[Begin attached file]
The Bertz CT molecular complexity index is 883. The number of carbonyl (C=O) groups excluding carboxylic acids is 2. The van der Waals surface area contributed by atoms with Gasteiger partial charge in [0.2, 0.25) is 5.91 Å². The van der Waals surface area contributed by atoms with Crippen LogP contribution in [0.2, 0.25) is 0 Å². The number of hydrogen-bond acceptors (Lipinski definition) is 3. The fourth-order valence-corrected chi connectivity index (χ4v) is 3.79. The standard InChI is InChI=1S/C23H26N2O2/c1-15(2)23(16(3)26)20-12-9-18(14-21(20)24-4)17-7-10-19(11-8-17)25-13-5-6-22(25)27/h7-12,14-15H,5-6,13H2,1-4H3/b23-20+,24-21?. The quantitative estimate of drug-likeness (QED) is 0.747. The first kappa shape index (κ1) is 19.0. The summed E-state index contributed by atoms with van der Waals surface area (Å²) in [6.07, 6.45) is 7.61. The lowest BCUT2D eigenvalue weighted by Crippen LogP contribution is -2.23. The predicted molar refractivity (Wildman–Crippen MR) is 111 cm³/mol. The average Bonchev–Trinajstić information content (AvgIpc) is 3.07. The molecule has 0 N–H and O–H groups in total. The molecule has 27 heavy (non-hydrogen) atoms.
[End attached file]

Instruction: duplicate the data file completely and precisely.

The Bertz CT molecular complexity index is 883. The number of carbonyl (C=O) groups excluding carboxylic acids is 2. The van der Waals surface area contributed by atoms with Gasteiger partial charge in [0.2, 0.25) is 5.91 Å². The van der Waals surface area contributed by atoms with Crippen LogP contribution in [0.2, 0.25) is 0 Å². The number of hydrogen-bond acceptors (Lipinski definition) is 3. The fourth-order valence-corrected chi connectivity index (χ4v) is 3.79. The standard InChI is InChI=1S/C23H26N2O2/c1-15(2)23(16(3)26)20-12-9-18(14-21(20)24-4)17-7-10-19(11-8-17)25-13-5-6-22(25)27/h7-12,14-15H,5-6,13H2,1-4H3/b23-20+,24-21?. The quantitative estimate of drug-likeness (QED) is 0.747. The first kappa shape index (κ1) is 19.0. The summed E-state index contributed by atoms with van der Waals surface area (Å²) in [6.07, 6.45) is 7.61. The lowest BCUT2D eigenvalue weighted by Crippen LogP contribution is -2.23. The predicted molar refractivity (Wildman–Crippen MR) is 111 cm³/mol. The average Bonchev–Trinajstić information content (AvgIpc) is 3.07. The molecule has 0 N–H and O–H groups in total. The molecule has 27 heavy (non-hydrogen) atoms.